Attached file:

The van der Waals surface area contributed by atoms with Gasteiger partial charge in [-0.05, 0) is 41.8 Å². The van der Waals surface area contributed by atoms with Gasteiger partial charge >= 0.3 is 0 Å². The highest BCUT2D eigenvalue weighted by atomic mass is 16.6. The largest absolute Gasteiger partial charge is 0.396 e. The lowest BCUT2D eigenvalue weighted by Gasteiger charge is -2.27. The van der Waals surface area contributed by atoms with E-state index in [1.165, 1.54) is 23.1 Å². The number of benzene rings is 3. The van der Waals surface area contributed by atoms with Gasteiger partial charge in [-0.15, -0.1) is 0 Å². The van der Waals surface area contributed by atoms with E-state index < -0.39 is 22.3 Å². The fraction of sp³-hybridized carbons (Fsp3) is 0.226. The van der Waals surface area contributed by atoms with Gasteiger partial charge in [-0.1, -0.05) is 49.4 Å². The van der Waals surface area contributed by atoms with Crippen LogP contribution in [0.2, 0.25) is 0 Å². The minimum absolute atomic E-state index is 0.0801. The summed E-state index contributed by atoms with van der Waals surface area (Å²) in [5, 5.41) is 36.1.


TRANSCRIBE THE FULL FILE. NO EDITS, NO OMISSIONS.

The van der Waals surface area contributed by atoms with Gasteiger partial charge in [-0.05, 0) is 41.8 Å². The van der Waals surface area contributed by atoms with Gasteiger partial charge >= 0.3 is 0 Å². The highest BCUT2D eigenvalue weighted by atomic mass is 16.6. The largest absolute Gasteiger partial charge is 0.396 e. The lowest BCUT2D eigenvalue weighted by Gasteiger charge is -2.27. The van der Waals surface area contributed by atoms with E-state index in [1.165, 1.54) is 23.1 Å². The number of benzene rings is 3. The van der Waals surface area contributed by atoms with Gasteiger partial charge in [-0.15, -0.1) is 0 Å². The van der Waals surface area contributed by atoms with E-state index < -0.39 is 22.3 Å². The fraction of sp³-hybridized carbons (Fsp3) is 0.226. The van der Waals surface area contributed by atoms with Gasteiger partial charge in [-0.1, -0.05) is 49.4 Å². The van der Waals surface area contributed by atoms with Crippen LogP contribution in [0.2, 0.25) is 0 Å². The minimum absolute atomic E-state index is 0.0801. The summed E-state index contributed by atoms with van der Waals surface area (Å²) in [5, 5.41) is 36.1.